This park sits adjacent to Great Falls National Park, and features The Rockwood Manor Retreats and Events , serves as a lovely and unique retreat ideal for weddings, meetings, and small conferences. The park also features a variety of overnight accommodations, including dormitories for youth groups.
From 1939 to 1979, it was the site of the Girl Scout National Center; Mrs. Carolyn Caughey willed it to the Girl Scouts in 1936. In 1983, M-NCPPC began operating the park as a conference and education center.
History: When Girl Scouts Sued
This manor house, its cabins, and surrounding grounds are a park today because of a 1979 class-action lawsuit brought by local Girl Scouts against the Girl Scouts of the USA.
Originally the home of Carolyn Caughey (1864-1936), this place was a beloved National Girl Scout Camp from 1946 to 1978. Every year 15,000 to 20,000 girls came with their troops to hike, visit Washington attractions, and develop self-sufficiency.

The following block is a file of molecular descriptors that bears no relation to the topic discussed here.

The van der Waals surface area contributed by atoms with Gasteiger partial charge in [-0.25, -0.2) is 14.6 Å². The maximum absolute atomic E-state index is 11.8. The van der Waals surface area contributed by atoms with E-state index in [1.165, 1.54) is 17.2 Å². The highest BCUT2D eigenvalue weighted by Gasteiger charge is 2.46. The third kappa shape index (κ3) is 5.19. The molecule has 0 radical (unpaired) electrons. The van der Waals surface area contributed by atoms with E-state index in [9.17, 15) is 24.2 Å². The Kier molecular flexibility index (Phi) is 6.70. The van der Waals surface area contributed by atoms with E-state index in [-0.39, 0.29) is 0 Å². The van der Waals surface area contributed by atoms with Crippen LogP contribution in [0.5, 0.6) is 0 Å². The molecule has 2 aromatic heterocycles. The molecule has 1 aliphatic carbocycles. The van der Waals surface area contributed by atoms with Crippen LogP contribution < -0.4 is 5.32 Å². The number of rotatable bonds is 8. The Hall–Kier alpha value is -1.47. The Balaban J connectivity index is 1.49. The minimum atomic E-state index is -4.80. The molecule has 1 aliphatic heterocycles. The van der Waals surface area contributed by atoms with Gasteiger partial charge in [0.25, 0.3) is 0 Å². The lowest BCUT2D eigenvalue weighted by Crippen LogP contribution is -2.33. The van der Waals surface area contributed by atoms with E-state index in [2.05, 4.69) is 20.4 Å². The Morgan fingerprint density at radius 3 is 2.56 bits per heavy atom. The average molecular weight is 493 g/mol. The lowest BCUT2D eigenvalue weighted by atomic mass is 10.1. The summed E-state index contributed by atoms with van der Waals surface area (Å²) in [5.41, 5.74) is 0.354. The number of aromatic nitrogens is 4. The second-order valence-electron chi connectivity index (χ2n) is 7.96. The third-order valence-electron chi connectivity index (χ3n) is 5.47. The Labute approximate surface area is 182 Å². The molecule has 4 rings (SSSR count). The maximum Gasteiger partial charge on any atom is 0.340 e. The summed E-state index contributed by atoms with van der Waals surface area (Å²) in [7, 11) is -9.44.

Because Caughey gifted the property to the national organization, the camp was integrated during a time when Washington-area Girl Scout councils were not. Rockwood was popular with Black troops from segregated states who were often barred from their own council’s camps.
When the Girl Scouts of the USA made plans to sell Rockwood to a residential developer, local Girl Scouts took action. They organized as the Rescue Rockwood Committee and filed a class-action suit against the national group. The Maryland state attorney general joined the suit because state policy is that “charitable trusts will be…faithful to the intention of the creators of that trust.”
Though the site is no longer a Girl Scout camp, the settlement required that The Maryland-National Capital Park and Planning Commission use the site in a manner in keeping with Caughey’s intentions. Since 1983, these renovated structures have served as part of a conference center where visitors can enjoy the natural setting that inspired Carolyn Caughey to name the property “Rockwood.”
For more on Rockwood’s Girl Scout days, visit the independent history site, The Girl Scout History Project.